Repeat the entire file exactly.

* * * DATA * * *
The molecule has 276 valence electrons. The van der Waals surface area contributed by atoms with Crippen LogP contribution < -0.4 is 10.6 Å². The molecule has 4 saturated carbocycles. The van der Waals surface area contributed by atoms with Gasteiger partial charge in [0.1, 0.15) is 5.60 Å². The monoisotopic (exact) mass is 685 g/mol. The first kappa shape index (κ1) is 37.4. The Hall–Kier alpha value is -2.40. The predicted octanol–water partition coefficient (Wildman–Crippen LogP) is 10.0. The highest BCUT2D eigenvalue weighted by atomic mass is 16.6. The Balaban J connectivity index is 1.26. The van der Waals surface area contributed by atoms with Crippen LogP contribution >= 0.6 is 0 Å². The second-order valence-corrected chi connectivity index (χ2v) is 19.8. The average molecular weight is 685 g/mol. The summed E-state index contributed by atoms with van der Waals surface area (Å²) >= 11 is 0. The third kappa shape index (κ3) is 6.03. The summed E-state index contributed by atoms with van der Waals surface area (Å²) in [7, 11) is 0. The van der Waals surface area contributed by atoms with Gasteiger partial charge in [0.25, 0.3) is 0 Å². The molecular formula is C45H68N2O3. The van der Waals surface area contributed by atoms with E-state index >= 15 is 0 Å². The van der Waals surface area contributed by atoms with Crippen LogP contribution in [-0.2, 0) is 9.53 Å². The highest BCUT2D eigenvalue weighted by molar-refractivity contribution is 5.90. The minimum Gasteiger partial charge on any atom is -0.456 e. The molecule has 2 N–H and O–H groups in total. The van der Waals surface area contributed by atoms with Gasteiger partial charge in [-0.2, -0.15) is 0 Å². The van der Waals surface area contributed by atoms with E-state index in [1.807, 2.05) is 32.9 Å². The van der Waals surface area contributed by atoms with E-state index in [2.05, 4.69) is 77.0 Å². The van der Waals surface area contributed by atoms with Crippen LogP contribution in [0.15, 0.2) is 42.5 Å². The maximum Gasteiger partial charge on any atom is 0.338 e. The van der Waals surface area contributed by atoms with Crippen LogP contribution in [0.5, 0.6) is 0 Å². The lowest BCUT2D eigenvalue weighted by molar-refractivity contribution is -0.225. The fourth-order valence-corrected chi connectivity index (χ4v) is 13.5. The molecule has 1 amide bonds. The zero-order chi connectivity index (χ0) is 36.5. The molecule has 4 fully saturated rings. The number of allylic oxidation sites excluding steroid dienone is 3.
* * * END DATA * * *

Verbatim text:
The molecule has 276 valence electrons. The van der Waals surface area contributed by atoms with Crippen LogP contribution < -0.4 is 10.6 Å². The molecule has 4 saturated carbocycles. The van der Waals surface area contributed by atoms with Gasteiger partial charge in [0.1, 0.15) is 5.60 Å². The monoisotopic (exact) mass is 685 g/mol. The first kappa shape index (κ1) is 37.4. The Hall–Kier alpha value is -2.40. The predicted octanol–water partition coefficient (Wildman–Crippen LogP) is 10.0. The highest BCUT2D eigenvalue weighted by atomic mass is 16.6. The Balaban J connectivity index is 1.26. The van der Waals surface area contributed by atoms with Crippen LogP contribution >= 0.6 is 0 Å². The second-order valence-corrected chi connectivity index (χ2v) is 19.8. The average molecular weight is 685 g/mol. The summed E-state index contributed by atoms with van der Waals surface area (Å²) >= 11 is 0. The third kappa shape index (κ3) is 6.03. The summed E-state index contributed by atoms with van der Waals surface area (Å²) in [7, 11) is 0. The van der Waals surface area contributed by atoms with Gasteiger partial charge in [0.25, 0.3) is 0 Å². The molecular formula is C45H68N2O3. The van der Waals surface area contributed by atoms with E-state index >= 15 is 0 Å². The van der Waals surface area contributed by atoms with Crippen LogP contribution in [-0.2, 0) is 9.53 Å². The highest BCUT2D eigenvalue weighted by molar-refractivity contribution is 5.90. The minimum Gasteiger partial charge on any atom is -0.456 e. The molecule has 2 N–H and O–H groups in total. The van der Waals surface area contributed by atoms with Gasteiger partial charge in [-0.2, -0.15) is 0 Å². The van der Waals surface area contributed by atoms with E-state index in [1.807, 2.05) is 32.9 Å². The van der Waals surface area contributed by atoms with E-state index in [2.05, 4.69) is 77.0 Å². The van der Waals surface area contributed by atoms with Crippen LogP contribution in [0.15, 0.2) is 42.5 Å². The maximum Gasteiger partial charge on any atom is 0.338 e. The van der Waals surface area contributed by atoms with Crippen LogP contribution in [0.5, 0.6) is 0 Å². The lowest BCUT2D eigenvalue weighted by molar-refractivity contribution is -0.225. The fourth-order valence-corrected chi connectivity index (χ4v) is 13.5. The molecule has 1 amide bonds. The zero-order chi connectivity index (χ0) is 36.5. The molecule has 4 fully saturated rings. The number of allylic oxidation sites excluding steroid dienone is 3.